Do I really need to be a member of a particular, local church?

Ever heard that question before? Maybe you’ve even asked it yourself. I’ve noticed in recent years that a growing number of Christians prefer to think of themselves as part of the universal body of Christ – the Church with a capital C – than as members of a particular local church. Local church membership seems forced, man-made, and messy. The universal body of Christ sounds spiritual, God-centered, and attractive.

That sort of thinking is not surprising for at least two reasons. First, local churches, no less than the Christians who populate them, regularly experience pain and suffering. In some cases, it’s self-inflicted. And when a local church suffers, everyone whom God has joined to that local church also suffers. The closer you are to a person or organization, the more likely you are to get hurt. It’s true in the church, it’s true in marriage, and it’s true in the family. So we protect ourselves by settling for “friends with benefits” instead of going all-in with a covenant commitment.

Second, we live in a culture that espouses individual autonomy and trains us to be self-centered consumers. The spin usually goes something like this: If you’re tired of the drama of local church life, have no fear. You don’t actually have to go anywhere on Sunday morning or Wednesday night in order to be a Christian. God isn’t into organized religion. What matters is that you love Jesus. Of course, if you happen to find a local church that’s right for you, that never offends you, asks for your money, or questions your life-decisions, there’s no harm in settling down. Just remember that you’re already part of the universal Church and that’s what matters most.

It’s an understandable reaction. I’m also convinced it’s an unbiblical reaction. I’m not saying that it’s always wrong to leave a local church when they’re going through a hard time. Nor am I saying that it’s wrong to evaluate a local church before joining. What I am saying is that God didn’t make a mistake when he planned from eternity past to bring us out of the world and into covenant relationship with other Christians in the context of a particular local church. He knew it would be messy. And he did it anyway.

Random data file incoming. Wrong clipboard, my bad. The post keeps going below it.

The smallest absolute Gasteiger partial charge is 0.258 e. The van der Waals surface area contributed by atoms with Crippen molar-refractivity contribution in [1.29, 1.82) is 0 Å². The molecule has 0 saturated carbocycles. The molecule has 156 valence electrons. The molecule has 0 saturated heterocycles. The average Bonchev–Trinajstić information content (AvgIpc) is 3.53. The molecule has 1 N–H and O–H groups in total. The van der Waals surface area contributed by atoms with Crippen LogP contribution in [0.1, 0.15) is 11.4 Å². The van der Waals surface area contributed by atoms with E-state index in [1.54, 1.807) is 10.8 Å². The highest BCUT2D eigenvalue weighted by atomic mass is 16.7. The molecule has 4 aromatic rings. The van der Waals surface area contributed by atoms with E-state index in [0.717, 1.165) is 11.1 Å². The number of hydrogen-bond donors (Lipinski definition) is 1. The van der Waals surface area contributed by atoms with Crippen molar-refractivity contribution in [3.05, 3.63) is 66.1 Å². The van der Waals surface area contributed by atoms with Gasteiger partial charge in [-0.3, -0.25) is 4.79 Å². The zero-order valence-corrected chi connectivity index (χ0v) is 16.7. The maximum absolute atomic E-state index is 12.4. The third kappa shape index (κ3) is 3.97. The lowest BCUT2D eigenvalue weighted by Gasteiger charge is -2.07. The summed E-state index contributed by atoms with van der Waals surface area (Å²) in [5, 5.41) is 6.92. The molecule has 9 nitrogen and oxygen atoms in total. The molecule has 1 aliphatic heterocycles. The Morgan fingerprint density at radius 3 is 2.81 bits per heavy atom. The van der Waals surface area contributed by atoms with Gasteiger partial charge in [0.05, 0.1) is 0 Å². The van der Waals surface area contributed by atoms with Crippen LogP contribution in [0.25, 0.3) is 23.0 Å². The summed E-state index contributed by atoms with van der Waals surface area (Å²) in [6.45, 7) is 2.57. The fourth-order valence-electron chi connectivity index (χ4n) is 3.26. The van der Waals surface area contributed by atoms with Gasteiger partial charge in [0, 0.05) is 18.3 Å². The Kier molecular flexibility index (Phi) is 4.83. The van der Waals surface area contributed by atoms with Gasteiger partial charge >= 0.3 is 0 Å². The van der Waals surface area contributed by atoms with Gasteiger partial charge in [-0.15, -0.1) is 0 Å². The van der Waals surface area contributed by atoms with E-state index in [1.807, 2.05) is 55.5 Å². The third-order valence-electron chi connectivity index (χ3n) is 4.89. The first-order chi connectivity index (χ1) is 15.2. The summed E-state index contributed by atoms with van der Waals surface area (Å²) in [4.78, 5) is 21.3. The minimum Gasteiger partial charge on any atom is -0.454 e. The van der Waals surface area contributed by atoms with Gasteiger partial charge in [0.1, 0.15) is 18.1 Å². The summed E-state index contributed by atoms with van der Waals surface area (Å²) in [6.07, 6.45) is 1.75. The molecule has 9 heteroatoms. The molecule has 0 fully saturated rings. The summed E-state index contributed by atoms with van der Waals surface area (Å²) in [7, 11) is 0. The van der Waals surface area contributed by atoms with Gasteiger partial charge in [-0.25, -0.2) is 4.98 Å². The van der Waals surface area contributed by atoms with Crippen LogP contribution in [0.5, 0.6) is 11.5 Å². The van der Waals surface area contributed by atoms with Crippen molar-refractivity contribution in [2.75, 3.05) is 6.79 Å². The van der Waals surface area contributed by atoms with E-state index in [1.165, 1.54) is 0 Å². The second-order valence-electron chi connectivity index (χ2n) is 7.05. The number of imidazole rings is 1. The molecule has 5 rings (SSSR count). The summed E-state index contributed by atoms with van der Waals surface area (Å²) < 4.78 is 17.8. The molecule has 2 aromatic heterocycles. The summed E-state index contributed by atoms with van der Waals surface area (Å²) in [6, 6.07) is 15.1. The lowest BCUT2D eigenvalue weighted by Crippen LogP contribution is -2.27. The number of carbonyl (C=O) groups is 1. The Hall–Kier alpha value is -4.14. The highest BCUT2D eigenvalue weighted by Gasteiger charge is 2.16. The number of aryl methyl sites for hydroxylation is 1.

Here are just a few of the reasons why I’m convinced local church membership is a biblical mandate.

  • God has always been careful to distinguish his people from the rest of the world by forming them into a distinct, identifiable community (Exodus 7:4-5, 8:23; Ezra 10:11; Isaiah 2:1-5; Acts 2:40-41, 5:13; 2 Corinthians 6:14)
  • A community is neither identifiable nor distinct if no one knows who’s in or out (Matthew 18:15-20; 1 Corinthians 5:1-13; 1 John 2:19)
  • The commands and warnings to local church elders are impossible to obey unless you know who’s part of your church and who’s not (Acts 20:28; 1 Peter 5:1-4)
  • The commands and warning to local church members are impossible to obey unless you know which elders are responsible for shepherding your soul (1 Timothy 5:17; Hebrews 13:7,17)

If you’re interested in learning more about the Bible’s teaching on church membership, check out this short book by Jonathan Leeman. And if you’re new to KingsWay or have been attending  for a while and are not yet a member, please join us for our upcoming Membership Class. This is your opportunity to learn more about membership at KingsWay over the course of four consecutive Sundays: April 30, May 7, May 14, and May 21. Discussion topics include:

  • Where we’ve come from
  • What we believe
  • Where we’re going
  • Why we’re doing it together

To kick this class off, we are hosting an introductory lunch tomorrow, April 23 following the meeting in the Seminar Room. If this Membership Class is of interest to you, I hope you can join us!

For more information, email us at office@kingsway.cc.

Matthew Williams grew up attending KingsWay and joined the pastoral staff in 2009. God has blessed him and his wife, Aliza, with three rambunctious boys, Ethan, Micah, and Tyler. Matthew did his undergraduate work at the University of Richmond in chemistry and political science, spent a year at the Sovereign Grace Pastor’s College, and is nearly finished with his Masters of Divinity from the Southern Baptist Theological Seminary.

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